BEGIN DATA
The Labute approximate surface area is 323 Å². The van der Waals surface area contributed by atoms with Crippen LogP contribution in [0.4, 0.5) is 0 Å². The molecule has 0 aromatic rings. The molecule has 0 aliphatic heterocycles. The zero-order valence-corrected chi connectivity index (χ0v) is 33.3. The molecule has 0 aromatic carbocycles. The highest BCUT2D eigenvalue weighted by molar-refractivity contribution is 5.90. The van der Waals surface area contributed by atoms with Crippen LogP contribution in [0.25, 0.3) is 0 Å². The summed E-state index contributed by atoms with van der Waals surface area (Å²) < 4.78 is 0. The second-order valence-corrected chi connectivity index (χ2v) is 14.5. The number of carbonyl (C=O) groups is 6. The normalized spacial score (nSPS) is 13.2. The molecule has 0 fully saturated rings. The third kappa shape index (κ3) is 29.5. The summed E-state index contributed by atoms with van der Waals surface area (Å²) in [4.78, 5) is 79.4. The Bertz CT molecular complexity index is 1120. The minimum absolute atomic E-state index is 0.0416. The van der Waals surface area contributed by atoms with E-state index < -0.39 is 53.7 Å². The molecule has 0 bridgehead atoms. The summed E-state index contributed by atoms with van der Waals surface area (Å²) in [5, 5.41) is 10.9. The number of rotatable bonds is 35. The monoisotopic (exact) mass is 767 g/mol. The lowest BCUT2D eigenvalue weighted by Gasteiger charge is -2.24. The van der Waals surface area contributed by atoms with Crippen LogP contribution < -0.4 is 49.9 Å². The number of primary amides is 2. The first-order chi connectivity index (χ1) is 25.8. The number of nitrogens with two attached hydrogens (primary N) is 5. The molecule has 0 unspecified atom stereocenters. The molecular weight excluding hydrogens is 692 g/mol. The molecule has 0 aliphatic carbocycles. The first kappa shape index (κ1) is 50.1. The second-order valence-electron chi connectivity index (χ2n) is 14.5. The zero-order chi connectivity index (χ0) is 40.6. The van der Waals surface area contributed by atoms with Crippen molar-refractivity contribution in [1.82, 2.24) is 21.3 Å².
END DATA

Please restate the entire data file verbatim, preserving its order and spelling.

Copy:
The Labute approximate surface area is 323 Å². The van der Waals surface area contributed by atoms with Crippen LogP contribution in [0.4, 0.5) is 0 Å². The molecule has 0 aromatic rings. The molecule has 0 aliphatic heterocycles. The zero-order valence-corrected chi connectivity index (χ0v) is 33.3. The molecule has 0 aromatic carbocycles. The highest BCUT2D eigenvalue weighted by molar-refractivity contribution is 5.90. The van der Waals surface area contributed by atoms with Crippen LogP contribution in [0.25, 0.3) is 0 Å². The summed E-state index contributed by atoms with van der Waals surface area (Å²) < 4.78 is 0. The second-order valence-corrected chi connectivity index (χ2v) is 14.5. The number of carbonyl (C=O) groups is 6. The normalized spacial score (nSPS) is 13.2. The molecule has 0 fully saturated rings. The third kappa shape index (κ3) is 29.5. The summed E-state index contributed by atoms with van der Waals surface area (Å²) in [4.78, 5) is 79.4. The Bertz CT molecular complexity index is 1120. The minimum absolute atomic E-state index is 0.0416. The van der Waals surface area contributed by atoms with E-state index < -0.39 is 53.7 Å². The molecule has 0 bridgehead atoms. The summed E-state index contributed by atoms with van der Waals surface area (Å²) in [5, 5.41) is 10.9. The number of rotatable bonds is 35. The monoisotopic (exact) mass is 767 g/mol. The lowest BCUT2D eigenvalue weighted by Gasteiger charge is -2.24. The van der Waals surface area contributed by atoms with Crippen LogP contribution < -0.4 is 49.9 Å². The number of primary amides is 2. The first-order chi connectivity index (χ1) is 25.8. The number of nitrogens with two attached hydrogens (primary N) is 5. The molecule has 0 unspecified atom stereocenters. The molecular weight excluding hydrogens is 692 g/mol. The molecule has 0 aliphatic carbocycles. The first kappa shape index (κ1) is 50.1. The second-order valence-electron chi connectivity index (χ2n) is 14.5. The zero-order chi connectivity index (χ0) is 40.6. The van der Waals surface area contributed by atoms with Crippen molar-refractivity contribution in [1.82, 2.24) is 21.3 Å².